Today I start my trip to Denmark and Sweden.  I’ll be lecturing at CEPOS in Copenhagen, and the Research Institute of Industrial Economics and Mont Pelerin Society meetings in Stockholm. 

Since I’ve never visited either of these paragons of the Third Way, it’s a good chance to test the rationality of my expectations.  My plan: I’m write down my expectations before I go, then see how they compare to my observations when I return.  Here goes:

1. Denmark and Sweden will be more aesthetically pleasing than most of the U.S., but markedly less so than Alpine Switzerland.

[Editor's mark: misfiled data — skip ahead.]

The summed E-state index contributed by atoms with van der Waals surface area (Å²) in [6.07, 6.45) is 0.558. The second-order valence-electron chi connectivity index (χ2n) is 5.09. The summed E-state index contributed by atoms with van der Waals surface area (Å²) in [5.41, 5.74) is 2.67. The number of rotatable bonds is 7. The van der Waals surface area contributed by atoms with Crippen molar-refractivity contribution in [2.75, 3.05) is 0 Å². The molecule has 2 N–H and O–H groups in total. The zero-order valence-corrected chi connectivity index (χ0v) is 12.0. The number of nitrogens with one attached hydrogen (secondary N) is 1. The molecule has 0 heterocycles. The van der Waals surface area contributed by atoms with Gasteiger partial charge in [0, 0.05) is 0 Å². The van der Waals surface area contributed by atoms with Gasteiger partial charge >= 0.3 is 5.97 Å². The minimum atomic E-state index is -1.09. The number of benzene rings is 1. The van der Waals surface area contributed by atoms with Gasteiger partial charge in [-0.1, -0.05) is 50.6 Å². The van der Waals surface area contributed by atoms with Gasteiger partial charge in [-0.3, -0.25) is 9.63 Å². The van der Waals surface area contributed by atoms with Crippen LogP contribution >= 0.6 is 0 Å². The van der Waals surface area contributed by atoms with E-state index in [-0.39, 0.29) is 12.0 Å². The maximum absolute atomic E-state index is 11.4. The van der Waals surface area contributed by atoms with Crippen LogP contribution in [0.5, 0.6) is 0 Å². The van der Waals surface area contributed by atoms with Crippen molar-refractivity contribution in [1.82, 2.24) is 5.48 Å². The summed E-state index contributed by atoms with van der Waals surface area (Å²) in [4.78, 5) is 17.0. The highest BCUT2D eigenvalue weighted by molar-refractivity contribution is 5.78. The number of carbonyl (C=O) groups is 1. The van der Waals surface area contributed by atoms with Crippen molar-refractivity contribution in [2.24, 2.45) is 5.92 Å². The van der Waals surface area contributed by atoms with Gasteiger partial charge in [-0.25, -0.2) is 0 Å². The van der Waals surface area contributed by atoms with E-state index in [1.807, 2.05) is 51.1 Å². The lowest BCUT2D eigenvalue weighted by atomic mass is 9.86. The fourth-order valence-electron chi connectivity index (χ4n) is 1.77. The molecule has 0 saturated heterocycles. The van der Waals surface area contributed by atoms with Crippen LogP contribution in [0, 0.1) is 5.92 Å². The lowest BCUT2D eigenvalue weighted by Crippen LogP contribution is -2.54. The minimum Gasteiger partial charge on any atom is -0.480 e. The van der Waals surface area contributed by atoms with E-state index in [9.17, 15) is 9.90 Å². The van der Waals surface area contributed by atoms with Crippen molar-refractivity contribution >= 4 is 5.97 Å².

2. Middle-class Danes and Swedes will be noticeably poorer than middle-class Americans, especially on the vital dimensions of living space, car ownership, and meat consumption.

3. There will be 75% fewer beggars per block than in major U.S. cities, but somehow even in “the People’s Home,” they’ll be there.

4. I will perceive the Danish and Swedish systems to be extremely oppressive of high-ability and materialistic people.  In fact, all things considered, I will deem Singapore a freer country.

5. However, aside from a few indigenous libertarians, these oppressed classes will suffer from false consciousness – just like the Singaporeans who laughed in unison when I denounced conscription as state slavery.